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Assessing the Administrative Sanctions Regime for Insider Trading in China: An Empirical Approach

  • Charlie Xiao-chuan WENG (a1) and Jingwei JIA (a2)

Abstract

The Chinese Securities Regulatory Commission (CSRC) has significantly revised its overall market supervision framework over the last two decades. China’s insider trading laws, however, remain broad and abstract, while most enforcement measures take place inside a black box. These circumstances have led to an unpredictable and ineffective enforcement regime. This article examines all administrative sanctions cases from 2000 to 2013 in order to examine the CSRC’s actual enforcement practices. This data shows that the agency has a history of inconsistent enforcement, which stands as a warning against the consequences of unpredictable regulation. Moreover, it argues that the Commission’s current approach to recognizing illegal gains is both unreasonable and illegal, and that the CSRC has failed to adequately enforce actions for loss evasion cases. By adjusting enforcement policy to take these considerations into account, the CSRC would significantly improve the efficacy of the sanctions regime in China.

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Footnotes

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*

Associate Professor, Faculty of Law. An earlier version of this paper was presented at National Taiwan University School of Law for the 2014 Asian Law and Economics Annual Conference. In addition to the participants of the presentations, I would like to thank Professor Allan Horwich and Lawrence S. Liu for reading an earlier draft of this paper and their invaluable contribution and comments. Also, I am deeply indebted to Huang Yongsheng and Zhang Yuting, both LLM candidates at the KoGuan Law School, for their wonderful research assistance. All errors are mine.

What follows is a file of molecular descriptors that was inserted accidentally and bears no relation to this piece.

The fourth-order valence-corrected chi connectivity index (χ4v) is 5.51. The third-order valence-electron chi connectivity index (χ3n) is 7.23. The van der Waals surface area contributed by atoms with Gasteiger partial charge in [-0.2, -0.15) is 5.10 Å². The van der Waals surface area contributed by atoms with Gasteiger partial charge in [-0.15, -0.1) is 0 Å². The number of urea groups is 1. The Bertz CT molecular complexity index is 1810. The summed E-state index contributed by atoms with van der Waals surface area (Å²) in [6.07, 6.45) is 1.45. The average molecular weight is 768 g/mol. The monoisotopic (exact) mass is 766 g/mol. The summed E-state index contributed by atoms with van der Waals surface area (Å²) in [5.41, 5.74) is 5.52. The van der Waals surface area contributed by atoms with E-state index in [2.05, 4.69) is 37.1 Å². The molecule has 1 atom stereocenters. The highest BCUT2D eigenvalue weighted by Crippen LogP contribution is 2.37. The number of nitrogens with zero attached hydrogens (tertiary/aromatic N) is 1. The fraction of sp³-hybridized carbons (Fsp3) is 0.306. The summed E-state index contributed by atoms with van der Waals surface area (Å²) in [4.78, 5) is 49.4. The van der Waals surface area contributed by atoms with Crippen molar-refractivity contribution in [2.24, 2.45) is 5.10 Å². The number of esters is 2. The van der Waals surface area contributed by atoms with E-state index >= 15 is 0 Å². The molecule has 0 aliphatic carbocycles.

**

Lawyer and investment banker. LLM, National University of Singapore.

Footnotes

References

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1. PENG, Bing, “Neimu Jiaoyi Xingzheng Chufa Anli Chubu Yanjiu (内幕交易行政处罚初步研究) [A Preliminary Case Study of Insider Trading Administrative Sanctions]” (2010) 3 Zhengquan Fayuan (证券法苑) [Securities Law Review] 86.

2. YUAN, Jian, Zhongguo Zhengquan Shichang Pipan (中国证券市场批判) [A Criticism of China’s Capital Market] (Beijing: China Social Science Press, 2004).

3. See KPMG and FTSE Group, “China’s Capital Markets: The Changing Landscape” (June 2011), online: KPMG <http://www.kpmg.com/cn/en/IssuesAndInsights/ArticlesPublications/Documents/China-Capital-Markets-FTSE-201106.pdf>.

4. WENG, Charlie Xiao-chuan, “Who Is an Insider? A Case Study on Chinese Insider Trading Enforcement Principles” (2014) 85 Asia Pacific Law Review 22 [Weng, “Who Is an Insider?”].

5. E.g. Zhonghua Renmin Gongheguo Zhengquan Fa (中华人民共和国证券法) [Securities Law of the People’s Republic of China] (2005), art. 108 [Securities Law 2005].

6. STEINBERG, Marc I., “Insider Trading Regulation—A Comparative Analysis” (2003) 37 The International Lawyer 153.

7. E.g. HOWSON, Nicolas C., “Enforcement Without Foundation? Insider Trading and Chinese Administrative Law Crisis” (2012) 60 American Journal of Comparative Law 955.

8. HUANG, Hui, “An Empirical Study of the Incidence of Insider Trading in China” (12 May 2007) SSRN Manuscript, online: SSRN <http://papers.ssrn.com/sol3/papers.cfm?abstrct_id=993341>.

9. “Wu Bumen Jiang Zhankai Neimu Jiaoyi Zhuanxiang Jiancha (五部门将展开内幕交易专项检查) [Five Departments are Initiating Insider Trading Inspections]” Zhongguo Zhengquan Bao (中国证券报) [China Security News] (24 November 2010), online: China Economy <http://finance.ce.cn/rolling/201011/24/t20101124_16455476.shtml>.